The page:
1992 EXPEDITION RESULTS TO SIBERIA’S KAMCHATKA PENNINSULA
August 30-September 7
by Paul D. Maley (with great help reconstructing the trip after 30 years from Richard Nugent and Debbie Moran)
In 1991 I approached the Institute of Volcanology and Seismology in Petropavlovsk, Kamchatski about the possibility to do a cooperative expedition to one of the active volcanoes in the area. They selected the Karymski volcano in order to help them map the magnetic field using GPS receivers to plot locations of areas of research interest. To make this work required a small team of people to work in conjunction with the Russian vulcanologists in the field. The entire trip from conception to return became a bizarre and complicated exercise but turned out to be completely successful. This was at a time after the collapse of the Soviet Union when the Russian Far East was part of their “wild wild west”.
Russia’s Kamchatka Peninsula is the site of no less than 29 active volcanoes, including 7 snow-capped stratocones that tower more than 10,000 ft./3,000 m high. Every year there are several volcanic eruptions in Kamchatka that create ash clouds that threaten the safety of international air travel across the North Pacific, including travel between the United States and Russia and Japan. The trip participants included myself, Richard Nugent, Debbie Moran, Matt Delavoryas, Jim Cromie, Mary Maxwell, Bob Hyde, and Pat Hyde.
The first step had to do with establishing a ground operator (Alpha Tour) in Siberia that could be trusted to coordinate and assure our ground arrangements. With the collapse of the old Soviet Union businesses were evolving at a rapid pace with little knowledge on our side of whether such a trip could be put together and work out. Cost was the big thing. We had to work with a fixed budget and itinerary as well as inclusions including flights from the US to the Kamchatka peninsula, a helicopter out to the volcano and a return flight sequence back to the US. All of this had to be done not knowing whether the word of our local operator could be trusted.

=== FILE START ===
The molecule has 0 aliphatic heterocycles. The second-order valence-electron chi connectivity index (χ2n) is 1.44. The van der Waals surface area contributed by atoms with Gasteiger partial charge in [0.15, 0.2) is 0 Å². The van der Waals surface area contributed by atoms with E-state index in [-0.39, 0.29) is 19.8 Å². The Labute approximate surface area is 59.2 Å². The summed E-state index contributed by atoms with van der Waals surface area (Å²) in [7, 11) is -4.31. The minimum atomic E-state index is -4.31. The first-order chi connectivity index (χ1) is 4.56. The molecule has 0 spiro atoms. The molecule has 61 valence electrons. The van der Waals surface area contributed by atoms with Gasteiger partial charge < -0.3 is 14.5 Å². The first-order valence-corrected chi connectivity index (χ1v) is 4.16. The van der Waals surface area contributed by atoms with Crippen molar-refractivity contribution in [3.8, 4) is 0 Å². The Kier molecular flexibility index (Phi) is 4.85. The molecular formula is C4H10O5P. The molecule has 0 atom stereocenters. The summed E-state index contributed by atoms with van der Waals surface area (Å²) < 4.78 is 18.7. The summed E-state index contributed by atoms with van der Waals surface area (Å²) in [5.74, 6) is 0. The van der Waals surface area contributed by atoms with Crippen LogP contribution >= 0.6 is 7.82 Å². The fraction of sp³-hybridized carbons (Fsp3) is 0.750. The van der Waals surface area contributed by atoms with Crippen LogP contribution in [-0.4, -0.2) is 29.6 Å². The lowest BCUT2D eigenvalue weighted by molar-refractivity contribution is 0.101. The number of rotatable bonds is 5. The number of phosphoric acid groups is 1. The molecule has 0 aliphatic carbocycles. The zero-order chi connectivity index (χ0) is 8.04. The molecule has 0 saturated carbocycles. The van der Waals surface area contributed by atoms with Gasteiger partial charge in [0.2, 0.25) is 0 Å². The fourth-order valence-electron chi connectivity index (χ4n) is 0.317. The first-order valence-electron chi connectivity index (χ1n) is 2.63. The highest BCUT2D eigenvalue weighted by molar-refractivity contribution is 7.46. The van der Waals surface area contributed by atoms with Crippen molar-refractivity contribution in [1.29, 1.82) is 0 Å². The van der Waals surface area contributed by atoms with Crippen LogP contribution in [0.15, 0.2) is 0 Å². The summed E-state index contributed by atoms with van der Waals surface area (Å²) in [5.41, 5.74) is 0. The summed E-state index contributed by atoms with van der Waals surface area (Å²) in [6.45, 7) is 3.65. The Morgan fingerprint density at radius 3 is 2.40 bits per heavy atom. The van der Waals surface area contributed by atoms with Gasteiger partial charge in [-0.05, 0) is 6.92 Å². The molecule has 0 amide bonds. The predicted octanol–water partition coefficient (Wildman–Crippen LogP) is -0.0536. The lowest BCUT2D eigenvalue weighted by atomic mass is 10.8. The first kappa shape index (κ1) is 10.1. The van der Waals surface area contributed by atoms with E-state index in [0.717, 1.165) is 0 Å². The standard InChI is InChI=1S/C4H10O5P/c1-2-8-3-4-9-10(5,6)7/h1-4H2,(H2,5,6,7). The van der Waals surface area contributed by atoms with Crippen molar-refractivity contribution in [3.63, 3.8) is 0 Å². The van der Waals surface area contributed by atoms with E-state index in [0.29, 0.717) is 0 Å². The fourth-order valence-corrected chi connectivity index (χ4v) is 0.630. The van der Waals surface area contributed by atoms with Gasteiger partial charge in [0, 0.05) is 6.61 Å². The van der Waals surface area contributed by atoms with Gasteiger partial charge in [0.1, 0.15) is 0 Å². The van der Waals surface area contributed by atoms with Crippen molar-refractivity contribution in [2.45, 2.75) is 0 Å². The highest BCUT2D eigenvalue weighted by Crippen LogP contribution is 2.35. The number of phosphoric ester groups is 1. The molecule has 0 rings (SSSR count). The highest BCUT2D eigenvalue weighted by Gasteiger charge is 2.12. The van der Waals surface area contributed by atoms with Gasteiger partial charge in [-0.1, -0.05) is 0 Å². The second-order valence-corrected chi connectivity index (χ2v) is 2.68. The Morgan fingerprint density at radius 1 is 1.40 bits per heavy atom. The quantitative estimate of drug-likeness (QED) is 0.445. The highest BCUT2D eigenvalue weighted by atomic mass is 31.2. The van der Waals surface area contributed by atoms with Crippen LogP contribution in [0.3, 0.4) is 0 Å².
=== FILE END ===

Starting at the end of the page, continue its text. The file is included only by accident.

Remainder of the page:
The second step involved payment up front. This was a huge risk but the operator insisted on meeting me at the Anchorage, Alaska airport and handing over a wad of US dollars. Back then security was not as tight as it is today and so transporting money was not a problem. I met my contact a few months prior to the start of our trip in the arrivals area at the airport and slipped him an envelope with thousands of dollars in $100 bills per the agreement. I then returned to Houston not knowing if this was going to turn out to be a scam or if he would come through for us.
Then it was time for us to travel from Houston to Petropavlovsk.
In the figure above we went from Houston to Seattle to Anchorage where we got on a charter flight to Magadan, Russia as a refueling stop, finally ending in Petropavlovsk. No problems so far. Once there we were met and transferred to our hotel. The next day we met our colleagues from the Institute and began to plan the daily activities. The idea was to take helicopter to the volcano since there are no roads in that remote part of Siberia.
The American team arrives in Khabarovsk. Left to right: Bob Hyde, Pat Hyde, Mary Maxwell, Richard Nugent, Matt Delavoryas, Jim Comie, Paul Maley. Debbie Moran photo.
Karymski is the most active volcano on the east side of the peninsula standing a mere 5,000 ft./1536m high. It is about 122 km/76mi from Petropavlovsk and since there are no runways anywhere nearby the helicopter was the best solution.